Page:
Any time a new camera or lens is announced, we often scour the internet for any available reviews. While many online reviews are excellent, it’s also important to consider that every review (including ours) are implicitly biased. We tackle the issue in this week’s episode.
Testing the Olympus 100-400mm with a teleconverter
The Olympus 100-400mm f/5.0-6.3 lens is a surprisingly good performer, especially considering its sub-$1500 price point. It’s not a lens that I’d even consider using with a teleconverter, because you lose quite a bit of light in that scenario. Nevertheless, I figured I’d try it out when I was in San Diego last week leading my birds in flight photo workshop.
I put the Olympus MC-14 1.4x teleconverter on the 100-400mm and happened to encounter a song sparrow at relatively close range. So I gave it a shot. At these extreme magnifications, the lack of a good optical image stabilizer was noticeable (IBIS gives better results with this lens), but I kept the shutter speed high, and hoped for the best. I surprisingly got a couple of keepers, but autofocus accuracy was reduced somewhat (not unexpected).
Song sparrow at 1122mm effective, f/9.0 ISO 20,000 (click for full-size image).
In the past, I might have tossed these images out… ISOs 20,000? But by using DXO Pure Raw 3 to de-noise the raw files and a little Topaz Photo AI sharpening, the results were quite usable!
While most camera lenses produced these days are excellent, sometimes you get a defective one. It’s happened to both of us a few times over the years. This week, we’ll talk about what to look for when you’re evaluating a new lens, and how to spot common defects.
It’s that time of year where dread starts to seep in… no, not Aunt Mabel’s fruit cake, but what to do when a friend asks you “what’s a good camera; I only have a few hundred dollars to spend.”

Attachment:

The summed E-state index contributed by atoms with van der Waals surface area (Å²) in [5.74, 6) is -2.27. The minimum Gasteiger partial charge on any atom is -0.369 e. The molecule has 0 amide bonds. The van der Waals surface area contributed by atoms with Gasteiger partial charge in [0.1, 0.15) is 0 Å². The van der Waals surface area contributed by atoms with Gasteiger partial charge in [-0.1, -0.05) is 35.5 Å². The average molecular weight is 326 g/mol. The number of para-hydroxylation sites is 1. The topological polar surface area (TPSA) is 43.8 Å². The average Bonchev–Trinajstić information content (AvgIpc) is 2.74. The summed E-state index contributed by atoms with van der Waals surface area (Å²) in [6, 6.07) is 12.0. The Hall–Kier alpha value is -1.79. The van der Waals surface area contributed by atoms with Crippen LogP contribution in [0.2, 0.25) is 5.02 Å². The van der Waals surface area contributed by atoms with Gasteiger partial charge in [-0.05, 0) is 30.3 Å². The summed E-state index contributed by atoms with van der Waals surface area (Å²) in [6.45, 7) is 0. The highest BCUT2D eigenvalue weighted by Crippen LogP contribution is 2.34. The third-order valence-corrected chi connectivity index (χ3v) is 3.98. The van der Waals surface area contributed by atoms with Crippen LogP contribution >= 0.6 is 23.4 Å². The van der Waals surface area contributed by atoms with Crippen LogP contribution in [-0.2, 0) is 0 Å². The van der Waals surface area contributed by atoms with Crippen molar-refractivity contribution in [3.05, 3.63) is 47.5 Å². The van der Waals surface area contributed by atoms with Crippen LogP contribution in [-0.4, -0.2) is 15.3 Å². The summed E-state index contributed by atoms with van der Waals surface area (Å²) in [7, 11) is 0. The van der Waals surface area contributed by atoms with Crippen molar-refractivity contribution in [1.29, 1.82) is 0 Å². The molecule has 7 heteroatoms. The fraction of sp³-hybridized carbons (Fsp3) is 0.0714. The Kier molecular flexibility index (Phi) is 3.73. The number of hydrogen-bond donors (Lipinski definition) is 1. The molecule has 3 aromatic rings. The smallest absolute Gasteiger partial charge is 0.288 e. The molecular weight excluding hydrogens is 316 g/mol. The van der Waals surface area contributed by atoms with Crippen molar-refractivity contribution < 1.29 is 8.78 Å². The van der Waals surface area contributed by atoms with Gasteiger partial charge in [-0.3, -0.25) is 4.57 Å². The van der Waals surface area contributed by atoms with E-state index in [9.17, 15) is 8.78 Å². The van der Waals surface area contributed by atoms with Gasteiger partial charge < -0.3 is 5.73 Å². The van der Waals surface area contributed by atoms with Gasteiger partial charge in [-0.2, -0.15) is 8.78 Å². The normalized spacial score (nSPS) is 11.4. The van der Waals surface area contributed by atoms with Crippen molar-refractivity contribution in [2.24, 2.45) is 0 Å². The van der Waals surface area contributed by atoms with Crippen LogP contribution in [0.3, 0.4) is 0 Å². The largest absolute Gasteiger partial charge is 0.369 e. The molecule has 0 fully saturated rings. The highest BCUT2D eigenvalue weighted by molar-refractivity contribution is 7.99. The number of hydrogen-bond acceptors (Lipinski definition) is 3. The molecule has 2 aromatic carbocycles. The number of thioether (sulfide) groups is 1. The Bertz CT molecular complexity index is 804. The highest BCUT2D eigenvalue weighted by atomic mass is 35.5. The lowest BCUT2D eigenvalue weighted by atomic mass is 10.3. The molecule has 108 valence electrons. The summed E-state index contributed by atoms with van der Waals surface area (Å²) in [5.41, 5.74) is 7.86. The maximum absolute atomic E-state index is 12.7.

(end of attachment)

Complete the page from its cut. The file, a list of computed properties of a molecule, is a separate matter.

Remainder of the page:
Well, that’s where we come in. Assuming your friend (or relative) really understands what it means to operate a “real” camera, then there are lots of good options out there on the used market. Today, we’ll go through a short list of camera bodies which still deliver the goods and are great values.
The lens + teleconverter combo is sharp, but autofocus slows down
I went out again with the Nikon 180-600mm f/5.6-6.3 Z Nikkor, and this time I used the Z teleconverter TC 1.4x. This combination delivers the equivalent of a 250-840mm f/7.8-9 lens. Again, I’m still using a Nikon Z6 body, so autofocus performance is slower than what you’d see with a Nikon Z8/Z9.
Autofocus definitely slowed down a bit when using the teleconverter, but once focus was acquired it did a good job of staying locked in. What I found from my test shots was that sharpness across the frame was still excellent, even wide-open. Stopping down to f/11 improved edge sharpness slightly, but not enough to make me feel like I needed to do so. I feel that if you can handle the light-loss penalty (1-stop), and reduced AF performance, go ahead and use this combination wide-open. It’s very very good.
Here are a few full-resolution sample images from the Nikon 180-600mm f/5.6-6.3 Z Nikkor + Nikon Z teleconverter 1.4x. Click on any image to view it full-size.
Examples of the Nikon 180-600mm + 1.4x Z teleconverter, all shot wide-open at f/6.3, hand-held. Click an image to see the full-resolution, un-cropped shot.